Visibility—It’s easy (and common) for leaders to ‘turtle’ in the face of an adverse situation such as a mass termination. Recoiling into their proverbial shells to avoid workplace fallout and the ensuing emotional outpouring is easier than facing that storm head on. But doing so only creates long-term challenges and can put an already fragile workplace culture in further peril. The bad news should always be delivered by either senior or middle managers—but with both in attendance—while those leaders should be prepared to take the time to listen to employee feedback, be involved in potential exit interviews and be set to ease survivor concerns. As such, employers should provide leadership training to handle these difficult conversations, especially for millennial managers that might not have experienced mass layoffs or terminations in their career.

Accessibility—Management communication isn’t a one-and-done process. It needs to be a sustained effort and leaders at all levels should maintain an open-door policy in the weeks and even months after a round of layoffs. Because employees will fill information vacuums as they emerge, management should commit to regular (e.g., weekly) small-group or town hall meetings to keep employees updated as to the organization’s progress in addressing operational issues that necessitated the layoffs in the first place. They should be prepared to listen to employee ideas, encourage collaboration and provide assistance to fill any operational gaps. Being present and available will help assuage staff concerns and preserve crucial employer brand equity. Employers should also leverage technology to give remaining employees a voice to address rumours and gaps in information, such as an online Q&A submission forum that enables a dialogue between the employer and employees.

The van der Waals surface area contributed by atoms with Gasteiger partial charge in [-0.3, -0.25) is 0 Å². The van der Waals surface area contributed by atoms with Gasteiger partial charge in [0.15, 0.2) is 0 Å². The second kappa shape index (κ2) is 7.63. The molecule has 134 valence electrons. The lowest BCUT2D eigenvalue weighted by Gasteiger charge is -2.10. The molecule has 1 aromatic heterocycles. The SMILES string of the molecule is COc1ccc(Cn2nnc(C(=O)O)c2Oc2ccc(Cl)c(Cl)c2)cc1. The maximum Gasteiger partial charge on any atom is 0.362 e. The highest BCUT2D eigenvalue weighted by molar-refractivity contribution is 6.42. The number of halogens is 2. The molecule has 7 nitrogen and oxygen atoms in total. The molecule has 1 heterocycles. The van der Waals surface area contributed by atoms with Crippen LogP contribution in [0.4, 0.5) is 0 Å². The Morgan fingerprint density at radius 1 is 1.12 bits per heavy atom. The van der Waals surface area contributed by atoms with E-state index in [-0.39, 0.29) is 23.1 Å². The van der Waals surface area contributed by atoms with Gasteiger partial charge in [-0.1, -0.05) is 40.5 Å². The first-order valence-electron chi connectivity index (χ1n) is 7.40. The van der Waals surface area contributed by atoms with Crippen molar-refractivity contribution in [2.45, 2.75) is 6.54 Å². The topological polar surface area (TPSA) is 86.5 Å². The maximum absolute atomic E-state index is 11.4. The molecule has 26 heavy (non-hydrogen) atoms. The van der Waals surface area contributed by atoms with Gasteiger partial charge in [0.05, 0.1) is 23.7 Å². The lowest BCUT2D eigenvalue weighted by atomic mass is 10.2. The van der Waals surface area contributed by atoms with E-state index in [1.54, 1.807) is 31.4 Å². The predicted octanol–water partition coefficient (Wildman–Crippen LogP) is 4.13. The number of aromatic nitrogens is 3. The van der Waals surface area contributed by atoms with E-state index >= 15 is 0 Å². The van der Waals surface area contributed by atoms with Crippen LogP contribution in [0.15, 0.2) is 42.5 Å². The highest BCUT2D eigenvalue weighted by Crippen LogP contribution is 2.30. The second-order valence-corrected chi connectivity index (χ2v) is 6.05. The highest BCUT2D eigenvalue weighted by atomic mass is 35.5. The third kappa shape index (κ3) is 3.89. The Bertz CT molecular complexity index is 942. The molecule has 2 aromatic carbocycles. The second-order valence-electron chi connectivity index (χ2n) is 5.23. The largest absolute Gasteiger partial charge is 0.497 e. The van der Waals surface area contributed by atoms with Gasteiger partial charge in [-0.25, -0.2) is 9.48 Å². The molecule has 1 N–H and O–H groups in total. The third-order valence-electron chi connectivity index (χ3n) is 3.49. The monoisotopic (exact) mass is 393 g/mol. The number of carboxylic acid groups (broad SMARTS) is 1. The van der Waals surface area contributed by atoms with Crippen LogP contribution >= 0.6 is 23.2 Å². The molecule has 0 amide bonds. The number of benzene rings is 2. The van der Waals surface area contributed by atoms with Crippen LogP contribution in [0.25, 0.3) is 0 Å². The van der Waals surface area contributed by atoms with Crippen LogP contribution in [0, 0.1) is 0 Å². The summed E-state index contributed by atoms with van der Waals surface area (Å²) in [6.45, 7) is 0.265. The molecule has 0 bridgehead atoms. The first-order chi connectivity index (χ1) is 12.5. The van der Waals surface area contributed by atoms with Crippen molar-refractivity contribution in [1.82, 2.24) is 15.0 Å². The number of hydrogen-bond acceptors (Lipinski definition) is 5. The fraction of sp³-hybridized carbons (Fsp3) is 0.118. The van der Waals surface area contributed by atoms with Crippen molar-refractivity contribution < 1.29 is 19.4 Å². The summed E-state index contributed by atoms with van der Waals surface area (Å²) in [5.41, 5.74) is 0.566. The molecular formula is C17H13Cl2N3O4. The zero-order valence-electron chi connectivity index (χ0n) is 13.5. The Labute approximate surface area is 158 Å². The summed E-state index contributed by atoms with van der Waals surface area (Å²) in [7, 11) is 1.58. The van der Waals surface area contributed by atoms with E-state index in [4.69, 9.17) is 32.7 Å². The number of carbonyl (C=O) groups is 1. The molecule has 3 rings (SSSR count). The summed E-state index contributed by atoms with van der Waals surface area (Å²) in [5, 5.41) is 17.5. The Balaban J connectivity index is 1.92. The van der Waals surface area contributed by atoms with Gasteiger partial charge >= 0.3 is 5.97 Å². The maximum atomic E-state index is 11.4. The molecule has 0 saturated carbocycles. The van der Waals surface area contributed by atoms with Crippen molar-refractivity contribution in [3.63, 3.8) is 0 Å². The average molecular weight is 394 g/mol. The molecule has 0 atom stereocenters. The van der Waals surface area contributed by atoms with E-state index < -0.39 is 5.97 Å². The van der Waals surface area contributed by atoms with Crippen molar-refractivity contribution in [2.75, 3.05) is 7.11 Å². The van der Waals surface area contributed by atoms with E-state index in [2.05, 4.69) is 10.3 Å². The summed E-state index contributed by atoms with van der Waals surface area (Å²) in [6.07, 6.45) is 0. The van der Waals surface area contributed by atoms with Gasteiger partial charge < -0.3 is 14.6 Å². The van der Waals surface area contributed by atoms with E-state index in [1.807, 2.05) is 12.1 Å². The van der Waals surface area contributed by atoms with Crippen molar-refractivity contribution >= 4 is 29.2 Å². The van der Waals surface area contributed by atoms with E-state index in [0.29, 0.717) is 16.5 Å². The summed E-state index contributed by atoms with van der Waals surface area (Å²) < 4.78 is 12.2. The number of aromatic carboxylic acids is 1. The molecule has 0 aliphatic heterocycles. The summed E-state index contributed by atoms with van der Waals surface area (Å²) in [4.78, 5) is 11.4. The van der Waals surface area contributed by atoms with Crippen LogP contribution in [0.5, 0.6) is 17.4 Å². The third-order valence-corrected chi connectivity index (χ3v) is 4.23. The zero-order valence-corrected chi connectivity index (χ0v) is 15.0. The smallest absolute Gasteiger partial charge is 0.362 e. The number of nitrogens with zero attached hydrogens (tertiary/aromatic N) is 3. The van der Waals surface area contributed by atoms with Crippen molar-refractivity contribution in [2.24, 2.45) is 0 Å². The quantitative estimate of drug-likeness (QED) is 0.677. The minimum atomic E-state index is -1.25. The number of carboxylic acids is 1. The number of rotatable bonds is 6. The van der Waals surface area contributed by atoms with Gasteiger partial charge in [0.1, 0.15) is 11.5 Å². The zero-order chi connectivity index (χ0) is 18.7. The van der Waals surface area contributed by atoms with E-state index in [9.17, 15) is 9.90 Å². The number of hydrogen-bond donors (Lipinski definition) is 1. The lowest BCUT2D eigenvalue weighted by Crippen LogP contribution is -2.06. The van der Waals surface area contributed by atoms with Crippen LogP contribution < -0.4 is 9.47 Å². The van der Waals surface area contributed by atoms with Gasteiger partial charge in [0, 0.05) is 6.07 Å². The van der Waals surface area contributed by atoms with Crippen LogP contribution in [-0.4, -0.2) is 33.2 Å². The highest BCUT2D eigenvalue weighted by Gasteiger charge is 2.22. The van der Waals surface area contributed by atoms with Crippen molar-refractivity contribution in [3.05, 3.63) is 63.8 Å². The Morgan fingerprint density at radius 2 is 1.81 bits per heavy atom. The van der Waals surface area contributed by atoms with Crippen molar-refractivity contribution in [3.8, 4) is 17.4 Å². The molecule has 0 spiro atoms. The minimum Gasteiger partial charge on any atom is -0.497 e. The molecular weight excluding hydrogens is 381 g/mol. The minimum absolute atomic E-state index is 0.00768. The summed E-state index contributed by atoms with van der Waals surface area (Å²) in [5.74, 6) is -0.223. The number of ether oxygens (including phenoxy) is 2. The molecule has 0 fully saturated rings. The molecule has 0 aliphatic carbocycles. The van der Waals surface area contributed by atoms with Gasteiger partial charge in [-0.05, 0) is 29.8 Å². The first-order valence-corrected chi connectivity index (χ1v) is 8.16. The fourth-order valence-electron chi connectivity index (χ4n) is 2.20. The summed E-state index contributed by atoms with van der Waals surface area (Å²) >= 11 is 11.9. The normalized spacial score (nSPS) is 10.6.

Support—Outgoing employees will require help such as outplacement services and potentially even more complex supports such as mental health assistance, depending on the circumstances. Your organization may already have the necessary HR infrastructure in place to manage those needs, or you may need to outsource those requirements to a third-party provider.